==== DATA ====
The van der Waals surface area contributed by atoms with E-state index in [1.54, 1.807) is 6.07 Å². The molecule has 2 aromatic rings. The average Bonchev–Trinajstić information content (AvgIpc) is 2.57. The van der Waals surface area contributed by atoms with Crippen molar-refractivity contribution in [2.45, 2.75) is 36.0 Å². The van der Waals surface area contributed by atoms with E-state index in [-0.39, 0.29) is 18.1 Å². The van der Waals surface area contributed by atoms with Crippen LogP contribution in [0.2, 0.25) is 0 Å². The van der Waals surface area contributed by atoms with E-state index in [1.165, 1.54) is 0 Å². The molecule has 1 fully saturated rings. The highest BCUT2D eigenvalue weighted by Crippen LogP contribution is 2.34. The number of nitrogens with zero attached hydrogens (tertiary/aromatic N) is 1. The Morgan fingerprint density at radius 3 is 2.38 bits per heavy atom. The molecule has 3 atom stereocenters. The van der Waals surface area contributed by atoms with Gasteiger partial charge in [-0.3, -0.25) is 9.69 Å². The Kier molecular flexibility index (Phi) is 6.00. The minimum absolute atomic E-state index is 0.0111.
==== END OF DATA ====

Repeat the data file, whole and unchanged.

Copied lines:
The van der Waals surface area contributed by atoms with E-state index in [1.54, 1.807) is 6.07 Å². The molecule has 2 aromatic rings. The average Bonchev–Trinajstić information content (AvgIpc) is 2.57. The van der Waals surface area contributed by atoms with Crippen molar-refractivity contribution in [2.45, 2.75) is 36.0 Å². The van der Waals surface area contributed by atoms with E-state index in [-0.39, 0.29) is 18.1 Å². The van der Waals surface area contributed by atoms with Crippen LogP contribution in [0.2, 0.25) is 0 Å². The van der Waals surface area contributed by atoms with E-state index in [1.165, 1.54) is 0 Å². The molecule has 1 fully saturated rings. The highest BCUT2D eigenvalue weighted by Crippen LogP contribution is 2.34. The number of nitrogens with zero attached hydrogens (tertiary/aromatic N) is 1. The Morgan fingerprint density at radius 3 is 2.38 bits per heavy atom. The molecule has 3 atom stereocenters. The van der Waals surface area contributed by atoms with Gasteiger partial charge in [-0.3, -0.25) is 9.69 Å². The Kier molecular flexibility index (Phi) is 6.00. The minimum absolute atomic E-state index is 0.0111.